Historic Lancashire Barn Converted Into Sustainable Homes
The Duchy of Lancaster has successfully converted a historic farm building on its Wyreside estate into two spacious and energy-efficient family homes. Due to complete before the end of April, it is hoped that the development will achieve one of the highest EPC ratings of any Duchy development project to date.
After the roof of the original farm building was blown off during a storm, Head of Rural Development Lara Thompson worked with local architectural practice, Carnforth-based Wright Design Partnership, to breathe new life into Gleaves Hill Barn. The project included the reconstruction of the fabric of the heritage barn building using traditional materials while installing state-of-the-art efficiency measures, including a ground source heating system and smart Wi-Fi-enabled thermostat to optimize internal temperatures in the new properties and conserve energy.
The kitchens are made by a UK company from sustainable renewable wood sources and local Lancashire slates have been installed in a traditional graduated course on the roofs. Every effort has been made to employ local craftsmen and contractors in support of the local economy and to keep travel miles to a minimum.
Commenting on the project, Lara Thompson said: “Almost two years in the making and disrupted by the Covid-19 pandemic this has been a true labour of love. The whole team, including the architect and our very committed local contractor JM Durkin Building Ltd, has worked incredibly hard to bring this project in on time whilst maintaining quality. Everyone is very proud of what has been created in bringing this lovely old building back to life”.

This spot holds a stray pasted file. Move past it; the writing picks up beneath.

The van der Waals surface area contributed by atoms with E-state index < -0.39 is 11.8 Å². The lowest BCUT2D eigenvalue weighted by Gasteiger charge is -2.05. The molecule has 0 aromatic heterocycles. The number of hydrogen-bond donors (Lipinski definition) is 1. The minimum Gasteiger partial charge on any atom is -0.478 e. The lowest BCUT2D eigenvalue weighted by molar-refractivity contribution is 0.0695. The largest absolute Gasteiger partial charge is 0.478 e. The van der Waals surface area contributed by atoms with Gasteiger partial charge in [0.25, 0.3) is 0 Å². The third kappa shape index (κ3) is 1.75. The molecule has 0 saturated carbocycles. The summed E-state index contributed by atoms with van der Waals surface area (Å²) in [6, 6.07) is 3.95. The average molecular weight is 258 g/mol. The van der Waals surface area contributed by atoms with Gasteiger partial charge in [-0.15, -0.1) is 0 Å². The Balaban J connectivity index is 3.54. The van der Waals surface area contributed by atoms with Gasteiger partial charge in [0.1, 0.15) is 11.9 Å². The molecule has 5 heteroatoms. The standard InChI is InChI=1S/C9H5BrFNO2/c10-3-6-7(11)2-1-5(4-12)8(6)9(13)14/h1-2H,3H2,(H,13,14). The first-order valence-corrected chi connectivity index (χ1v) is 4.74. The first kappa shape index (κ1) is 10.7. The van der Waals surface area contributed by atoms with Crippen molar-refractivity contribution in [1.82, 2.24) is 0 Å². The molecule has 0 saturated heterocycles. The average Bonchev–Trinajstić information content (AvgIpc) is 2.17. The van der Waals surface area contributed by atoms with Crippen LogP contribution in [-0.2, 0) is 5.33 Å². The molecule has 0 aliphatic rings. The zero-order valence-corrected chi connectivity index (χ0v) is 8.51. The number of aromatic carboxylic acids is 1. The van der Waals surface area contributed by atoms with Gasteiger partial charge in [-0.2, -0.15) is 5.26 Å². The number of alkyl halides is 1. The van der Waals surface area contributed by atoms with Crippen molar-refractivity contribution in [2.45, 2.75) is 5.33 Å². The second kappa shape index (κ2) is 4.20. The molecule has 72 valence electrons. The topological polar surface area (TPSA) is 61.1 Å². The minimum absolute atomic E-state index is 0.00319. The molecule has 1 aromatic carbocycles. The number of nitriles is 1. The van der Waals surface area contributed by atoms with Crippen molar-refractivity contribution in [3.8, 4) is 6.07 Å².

“We deliberately chose not to install a fossil fuel heating system, not only for the significant environmental benefits, but also because of the financial advantages to the occupier of lower running costs. The provision of external electric charging points to both units will hopefully also encourage future tenants to switch to more environmentally-friendly and sustainable transport options.”
Planning permission for conversion of the barn to two residential units was granted by Lancaster City Council in July 2019. As part of the planning process, the team commissioned a report from Salford Archaeology to assess the historic significance of the remaining structural features on site. This report concluded that the stone barn was built as part of the Gleaves Hill Farm complex prior to 1848 and originally served as a threshing barn and cowhouse.
The late 1800s was one of the most important periods of farm building development in England. The Duchy was therefore keen to retain and restore as much of the fabric of the original ‘Lancashire’ combination barn as possible whilst making it fit for purpose for future generations. During construction the team also uncovered an old stone cheese press and a well, both of which have incorporated into the exterior landscaping.
The new building also incorporates a hand-carved datestone and copy of the Duchy crest created by Lancaster Castle’s resident stone carver and craftsman, Alan Ward.
Gleaves Hill Barn lies in the Bay Horse area of Lancaster, within the western foothills of the Pennines. It forms part of the Duchy of Lancaster’s Wyreside estate within the Lancashire Survey which also includes rural estates at Myerscough, Salwick and Whitewell.